A brown (or common) long-eared bat (Plecotus auratus) photographed in Nittedal municipality, Viken county in Norway. Photo: Jeroen van der Kooij ©

Bats not a threat to public health, but important for ecosystems

Bats have received a lot of negative attention, but the chances are slim that the virus that causes COVID-19 was transmitted from bats to humans. The world needs bats – in ecosystems, for pollination and for seed dispersal. On top of that, they keep harmful insects in check around our homes, on farms and in cities.

The coronavirus Sars-CoV-2 has marked the media and everyday life of millions of people since the beginning of this year. New research articles and daily media reports on possible causes of the ongoing pandemic fill the airwaves.

In times of crisis like this, it’s natural to look for causes. A somewhat biased media coverage has led many people to regard bats as the cause of the pandemic. But is this true?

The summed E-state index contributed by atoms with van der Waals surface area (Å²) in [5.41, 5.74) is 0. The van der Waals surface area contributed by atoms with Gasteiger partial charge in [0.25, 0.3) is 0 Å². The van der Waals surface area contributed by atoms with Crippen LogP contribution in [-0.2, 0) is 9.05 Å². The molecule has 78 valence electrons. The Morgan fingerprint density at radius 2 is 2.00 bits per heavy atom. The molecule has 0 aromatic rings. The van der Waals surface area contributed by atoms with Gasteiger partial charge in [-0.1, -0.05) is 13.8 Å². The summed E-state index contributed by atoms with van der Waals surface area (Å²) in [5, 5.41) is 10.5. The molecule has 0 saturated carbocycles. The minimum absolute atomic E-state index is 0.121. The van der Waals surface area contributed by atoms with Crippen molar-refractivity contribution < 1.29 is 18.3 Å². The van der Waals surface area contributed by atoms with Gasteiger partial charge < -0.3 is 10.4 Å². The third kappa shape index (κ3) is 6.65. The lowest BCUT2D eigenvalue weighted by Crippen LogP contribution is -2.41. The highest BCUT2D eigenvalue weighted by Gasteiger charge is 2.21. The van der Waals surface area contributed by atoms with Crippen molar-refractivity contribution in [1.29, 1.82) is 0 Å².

Sars-CoV-2 is one of many different coronaviruses

The term “coronavirus” is often used by the media. But Sars-CoV-2 (severe acute respiratory syndrome coronavirus 2), which is the virus that causes the infectious disease COVID-19, is just one of many viral strains in the large family of coronaviruses.

The coronavirus family is widespread in mammals and birds. Several hundred – and possibly thousands – of different coronavirus strains have been described. Seven different coronaviruses are already known to have been transmitted to humans from animals or between humans.

Common colds in humans are caused by various viruses, including assorted coronaviruses. Coronavirus has also been detected in European and Norwegian bats. However, these are of a completely different type than Sars-CoV-2 and are not dangerous to humans.

Sars-CoV-2 not transmitted by bats

The exact origin of Sars-CoV-2 is still unknown. A coronavirus (designated as RaTG13) has been found in a bat species (Rhinolophus affinis) of the horseshoe bat family.